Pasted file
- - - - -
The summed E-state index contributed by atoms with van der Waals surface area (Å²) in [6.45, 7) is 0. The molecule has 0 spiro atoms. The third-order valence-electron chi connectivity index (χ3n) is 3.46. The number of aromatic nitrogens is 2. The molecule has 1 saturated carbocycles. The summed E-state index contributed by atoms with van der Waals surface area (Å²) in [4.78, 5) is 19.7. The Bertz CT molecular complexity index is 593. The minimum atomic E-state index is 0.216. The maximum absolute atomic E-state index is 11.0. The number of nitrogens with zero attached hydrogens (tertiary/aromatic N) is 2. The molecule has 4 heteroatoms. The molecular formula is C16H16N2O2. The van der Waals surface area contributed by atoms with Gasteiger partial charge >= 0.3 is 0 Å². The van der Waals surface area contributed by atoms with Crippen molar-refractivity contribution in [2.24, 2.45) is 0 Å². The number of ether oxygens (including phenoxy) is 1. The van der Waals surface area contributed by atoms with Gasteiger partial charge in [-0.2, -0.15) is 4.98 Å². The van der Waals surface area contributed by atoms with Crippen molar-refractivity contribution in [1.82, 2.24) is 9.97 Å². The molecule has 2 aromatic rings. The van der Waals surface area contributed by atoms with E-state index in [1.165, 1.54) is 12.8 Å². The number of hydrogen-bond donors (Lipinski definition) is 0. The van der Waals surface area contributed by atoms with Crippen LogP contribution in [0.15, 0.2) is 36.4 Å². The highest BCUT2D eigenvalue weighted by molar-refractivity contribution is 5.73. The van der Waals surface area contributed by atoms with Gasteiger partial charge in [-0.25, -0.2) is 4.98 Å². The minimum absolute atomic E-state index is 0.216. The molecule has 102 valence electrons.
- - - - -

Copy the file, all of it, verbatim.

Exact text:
The summed E-state index contributed by atoms with van der Waals surface area (Å²) in [6.45, 7) is 0. The molecule has 0 spiro atoms. The third-order valence-electron chi connectivity index (χ3n) is 3.46. The number of aromatic nitrogens is 2. The molecule has 1 saturated carbocycles. The summed E-state index contributed by atoms with van der Waals surface area (Å²) in [4.78, 5) is 19.7. The Bertz CT molecular complexity index is 593. The minimum atomic E-state index is 0.216. The maximum absolute atomic E-state index is 11.0. The number of nitrogens with zero attached hydrogens (tertiary/aromatic N) is 2. The molecule has 4 heteroatoms. The molecular formula is C16H16N2O2. The van der Waals surface area contributed by atoms with Gasteiger partial charge >= 0.3 is 0 Å². The van der Waals surface area contributed by atoms with Crippen molar-refractivity contribution in [2.24, 2.45) is 0 Å². The number of ether oxygens (including phenoxy) is 1. The van der Waals surface area contributed by atoms with Gasteiger partial charge in [-0.2, -0.15) is 4.98 Å². The van der Waals surface area contributed by atoms with Crippen molar-refractivity contribution in [1.82, 2.24) is 9.97 Å². The molecule has 2 aromatic rings. The van der Waals surface area contributed by atoms with E-state index in [1.165, 1.54) is 12.8 Å². The number of hydrogen-bond donors (Lipinski definition) is 0. The van der Waals surface area contributed by atoms with Crippen LogP contribution in [0.15, 0.2) is 36.4 Å². The highest BCUT2D eigenvalue weighted by molar-refractivity contribution is 5.73. The van der Waals surface area contributed by atoms with Gasteiger partial charge in [-0.25, -0.2) is 4.98 Å². The minimum absolute atomic E-state index is 0.216. The molecule has 102 valence electrons.